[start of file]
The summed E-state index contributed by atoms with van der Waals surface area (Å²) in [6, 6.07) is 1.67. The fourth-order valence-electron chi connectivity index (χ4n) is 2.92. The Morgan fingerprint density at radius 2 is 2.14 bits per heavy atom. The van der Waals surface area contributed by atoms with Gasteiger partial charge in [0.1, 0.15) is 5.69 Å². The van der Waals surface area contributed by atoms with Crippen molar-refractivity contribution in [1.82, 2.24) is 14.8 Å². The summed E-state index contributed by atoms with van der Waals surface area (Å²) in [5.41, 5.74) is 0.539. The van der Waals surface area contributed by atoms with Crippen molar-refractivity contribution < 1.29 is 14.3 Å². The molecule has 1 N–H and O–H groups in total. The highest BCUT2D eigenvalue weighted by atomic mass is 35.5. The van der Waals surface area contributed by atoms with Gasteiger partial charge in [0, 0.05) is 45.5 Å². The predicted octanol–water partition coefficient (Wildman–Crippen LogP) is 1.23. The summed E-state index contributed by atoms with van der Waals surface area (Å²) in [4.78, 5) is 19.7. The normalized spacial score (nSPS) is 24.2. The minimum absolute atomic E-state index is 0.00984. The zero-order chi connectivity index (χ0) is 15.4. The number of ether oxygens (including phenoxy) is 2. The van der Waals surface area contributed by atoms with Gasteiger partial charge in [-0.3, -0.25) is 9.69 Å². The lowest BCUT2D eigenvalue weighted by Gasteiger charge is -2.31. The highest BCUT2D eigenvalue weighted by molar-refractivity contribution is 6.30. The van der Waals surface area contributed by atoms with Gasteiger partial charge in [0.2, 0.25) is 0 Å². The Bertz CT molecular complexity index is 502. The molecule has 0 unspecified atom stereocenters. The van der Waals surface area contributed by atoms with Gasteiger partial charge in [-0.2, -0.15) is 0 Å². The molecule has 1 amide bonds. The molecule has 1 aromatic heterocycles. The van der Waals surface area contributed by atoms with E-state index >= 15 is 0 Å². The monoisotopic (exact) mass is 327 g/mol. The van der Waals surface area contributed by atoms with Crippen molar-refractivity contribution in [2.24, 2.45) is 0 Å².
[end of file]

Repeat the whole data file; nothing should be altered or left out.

The summed E-state index contributed by atoms with van der Waals surface area (Å²) in [6, 6.07) is 1.67. The fourth-order valence-electron chi connectivity index (χ4n) is 2.92. The Morgan fingerprint density at radius 2 is 2.14 bits per heavy atom. The van der Waals surface area contributed by atoms with Gasteiger partial charge in [0.1, 0.15) is 5.69 Å². The van der Waals surface area contributed by atoms with Crippen molar-refractivity contribution in [1.82, 2.24) is 14.8 Å². The summed E-state index contributed by atoms with van der Waals surface area (Å²) in [5.41, 5.74) is 0.539. The van der Waals surface area contributed by atoms with Crippen molar-refractivity contribution < 1.29 is 14.3 Å². The molecule has 1 N–H and O–H groups in total. The highest BCUT2D eigenvalue weighted by atomic mass is 35.5. The van der Waals surface area contributed by atoms with Gasteiger partial charge in [0, 0.05) is 45.5 Å². The predicted octanol–water partition coefficient (Wildman–Crippen LogP) is 1.23. The summed E-state index contributed by atoms with van der Waals surface area (Å²) in [4.78, 5) is 19.7. The normalized spacial score (nSPS) is 24.2. The minimum absolute atomic E-state index is 0.00984. The zero-order chi connectivity index (χ0) is 15.4. The number of ether oxygens (including phenoxy) is 2. The van der Waals surface area contributed by atoms with Gasteiger partial charge in [-0.3, -0.25) is 9.69 Å². The lowest BCUT2D eigenvalue weighted by Gasteiger charge is -2.31. The highest BCUT2D eigenvalue weighted by molar-refractivity contribution is 6.30. The van der Waals surface area contributed by atoms with Gasteiger partial charge in [0.2, 0.25) is 0 Å². The Bertz CT molecular complexity index is 502. The molecule has 0 unspecified atom stereocenters. The van der Waals surface area contributed by atoms with Gasteiger partial charge in [-0.2, -0.15) is 0 Å². The molecule has 1 amide bonds. The molecule has 1 aromatic heterocycles. The van der Waals surface area contributed by atoms with E-state index >= 15 is 0 Å². The monoisotopic (exact) mass is 327 g/mol. The van der Waals surface area contributed by atoms with Crippen molar-refractivity contribution in [2.24, 2.45) is 0 Å².